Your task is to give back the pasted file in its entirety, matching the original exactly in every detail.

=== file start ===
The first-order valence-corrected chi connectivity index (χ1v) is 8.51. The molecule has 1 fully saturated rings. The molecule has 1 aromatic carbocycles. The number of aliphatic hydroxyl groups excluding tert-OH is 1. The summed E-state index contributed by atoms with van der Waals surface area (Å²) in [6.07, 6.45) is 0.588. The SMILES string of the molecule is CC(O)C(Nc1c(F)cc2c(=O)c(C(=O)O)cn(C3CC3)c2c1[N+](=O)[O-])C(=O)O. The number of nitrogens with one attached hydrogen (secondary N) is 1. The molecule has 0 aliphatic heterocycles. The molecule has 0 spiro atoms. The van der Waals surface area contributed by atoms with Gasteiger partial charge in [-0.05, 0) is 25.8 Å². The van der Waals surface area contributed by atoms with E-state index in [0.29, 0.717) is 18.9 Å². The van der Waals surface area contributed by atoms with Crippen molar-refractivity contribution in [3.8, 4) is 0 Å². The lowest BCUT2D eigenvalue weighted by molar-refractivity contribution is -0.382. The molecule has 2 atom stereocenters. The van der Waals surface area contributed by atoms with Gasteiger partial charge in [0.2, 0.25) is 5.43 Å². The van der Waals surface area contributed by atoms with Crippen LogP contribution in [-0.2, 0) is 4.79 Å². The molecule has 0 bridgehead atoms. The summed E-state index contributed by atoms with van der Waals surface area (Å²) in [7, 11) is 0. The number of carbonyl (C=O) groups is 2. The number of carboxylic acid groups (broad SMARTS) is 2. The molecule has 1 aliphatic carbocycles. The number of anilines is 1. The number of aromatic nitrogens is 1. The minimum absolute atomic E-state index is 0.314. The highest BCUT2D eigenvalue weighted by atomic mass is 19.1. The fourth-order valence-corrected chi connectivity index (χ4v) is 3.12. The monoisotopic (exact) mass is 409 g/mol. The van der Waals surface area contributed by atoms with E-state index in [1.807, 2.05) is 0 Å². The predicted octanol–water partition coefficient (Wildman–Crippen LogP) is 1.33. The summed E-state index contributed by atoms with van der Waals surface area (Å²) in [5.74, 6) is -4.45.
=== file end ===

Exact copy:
The first-order valence-corrected chi connectivity index (χ1v) is 8.51. The molecule has 1 fully saturated rings. The molecule has 1 aromatic carbocycles. The number of aliphatic hydroxyl groups excluding tert-OH is 1. The summed E-state index contributed by atoms with van der Waals surface area (Å²) in [6.07, 6.45) is 0.588. The SMILES string of the molecule is CC(O)C(Nc1c(F)cc2c(=O)c(C(=O)O)cn(C3CC3)c2c1[N+](=O)[O-])C(=O)O. The number of nitrogens with one attached hydrogen (secondary N) is 1. The molecule has 0 aliphatic heterocycles. The molecule has 0 spiro atoms. The van der Waals surface area contributed by atoms with Gasteiger partial charge in [-0.05, 0) is 25.8 Å². The van der Waals surface area contributed by atoms with E-state index in [0.29, 0.717) is 18.9 Å². The van der Waals surface area contributed by atoms with Crippen molar-refractivity contribution in [3.8, 4) is 0 Å². The lowest BCUT2D eigenvalue weighted by molar-refractivity contribution is -0.382. The molecule has 2 atom stereocenters. The van der Waals surface area contributed by atoms with Gasteiger partial charge in [0.2, 0.25) is 5.43 Å². The van der Waals surface area contributed by atoms with Crippen LogP contribution in [-0.2, 0) is 4.79 Å². The molecule has 0 bridgehead atoms. The summed E-state index contributed by atoms with van der Waals surface area (Å²) in [7, 11) is 0. The number of carbonyl (C=O) groups is 2. The number of carboxylic acid groups (broad SMARTS) is 2. The molecule has 1 aliphatic carbocycles. The number of anilines is 1. The number of aromatic nitrogens is 1. The minimum absolute atomic E-state index is 0.314. The highest BCUT2D eigenvalue weighted by atomic mass is 19.1. The fourth-order valence-corrected chi connectivity index (χ4v) is 3.12. The monoisotopic (exact) mass is 409 g/mol. The van der Waals surface area contributed by atoms with E-state index in [1.807, 2.05) is 0 Å². The predicted octanol–water partition coefficient (Wildman–Crippen LogP) is 1.33. The summed E-state index contributed by atoms with van der Waals surface area (Å²) in [5.74, 6) is -4.45.